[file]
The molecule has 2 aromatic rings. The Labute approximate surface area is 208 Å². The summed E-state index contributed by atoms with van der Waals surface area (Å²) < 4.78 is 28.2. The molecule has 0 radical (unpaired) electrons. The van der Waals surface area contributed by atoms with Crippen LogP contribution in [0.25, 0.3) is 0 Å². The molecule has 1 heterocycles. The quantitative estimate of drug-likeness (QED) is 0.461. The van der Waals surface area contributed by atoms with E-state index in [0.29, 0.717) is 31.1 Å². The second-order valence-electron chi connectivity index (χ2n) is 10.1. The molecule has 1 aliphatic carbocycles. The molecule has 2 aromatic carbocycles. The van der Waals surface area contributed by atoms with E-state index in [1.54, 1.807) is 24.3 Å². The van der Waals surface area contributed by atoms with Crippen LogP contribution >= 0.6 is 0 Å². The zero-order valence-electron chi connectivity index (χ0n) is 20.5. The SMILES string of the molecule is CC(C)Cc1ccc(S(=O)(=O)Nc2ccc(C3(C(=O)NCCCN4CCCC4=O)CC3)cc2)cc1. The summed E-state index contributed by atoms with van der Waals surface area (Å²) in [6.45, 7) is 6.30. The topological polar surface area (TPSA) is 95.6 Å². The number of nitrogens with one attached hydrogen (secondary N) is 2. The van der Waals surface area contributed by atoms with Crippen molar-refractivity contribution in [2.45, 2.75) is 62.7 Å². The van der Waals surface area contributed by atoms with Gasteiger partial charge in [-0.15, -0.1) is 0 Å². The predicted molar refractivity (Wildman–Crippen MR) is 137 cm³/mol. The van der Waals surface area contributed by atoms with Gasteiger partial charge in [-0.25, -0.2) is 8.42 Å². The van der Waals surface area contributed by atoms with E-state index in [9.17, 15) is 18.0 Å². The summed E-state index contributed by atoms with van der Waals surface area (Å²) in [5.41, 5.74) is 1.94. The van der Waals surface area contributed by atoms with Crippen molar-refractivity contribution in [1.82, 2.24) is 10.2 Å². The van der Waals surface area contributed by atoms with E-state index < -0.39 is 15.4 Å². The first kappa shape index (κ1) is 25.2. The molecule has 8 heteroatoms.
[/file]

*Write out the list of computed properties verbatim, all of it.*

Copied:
The molecule has 2 aromatic rings. The Labute approximate surface area is 208 Å². The summed E-state index contributed by atoms with van der Waals surface area (Å²) < 4.78 is 28.2. The molecule has 0 radical (unpaired) electrons. The van der Waals surface area contributed by atoms with Crippen LogP contribution in [0.25, 0.3) is 0 Å². The molecule has 1 heterocycles. The quantitative estimate of drug-likeness (QED) is 0.461. The van der Waals surface area contributed by atoms with E-state index in [0.29, 0.717) is 31.1 Å². The second-order valence-electron chi connectivity index (χ2n) is 10.1. The molecule has 1 aliphatic carbocycles. The molecule has 2 aromatic carbocycles. The van der Waals surface area contributed by atoms with E-state index in [1.54, 1.807) is 24.3 Å². The van der Waals surface area contributed by atoms with Crippen LogP contribution >= 0.6 is 0 Å². The zero-order valence-electron chi connectivity index (χ0n) is 20.5. The SMILES string of the molecule is CC(C)Cc1ccc(S(=O)(=O)Nc2ccc(C3(C(=O)NCCCN4CCCC4=O)CC3)cc2)cc1. The summed E-state index contributed by atoms with van der Waals surface area (Å²) in [6.45, 7) is 6.30. The topological polar surface area (TPSA) is 95.6 Å². The number of nitrogens with one attached hydrogen (secondary N) is 2. The van der Waals surface area contributed by atoms with Crippen molar-refractivity contribution in [2.45, 2.75) is 62.7 Å². The van der Waals surface area contributed by atoms with Gasteiger partial charge in [-0.15, -0.1) is 0 Å². The predicted molar refractivity (Wildman–Crippen MR) is 137 cm³/mol. The van der Waals surface area contributed by atoms with Gasteiger partial charge in [-0.25, -0.2) is 8.42 Å². The van der Waals surface area contributed by atoms with E-state index in [9.17, 15) is 18.0 Å². The summed E-state index contributed by atoms with van der Waals surface area (Å²) in [5.41, 5.74) is 1.94. The van der Waals surface area contributed by atoms with Crippen molar-refractivity contribution in [1.82, 2.24) is 10.2 Å². The van der Waals surface area contributed by atoms with E-state index < -0.39 is 15.4 Å². The first kappa shape index (κ1) is 25.2. The molecule has 8 heteroatoms.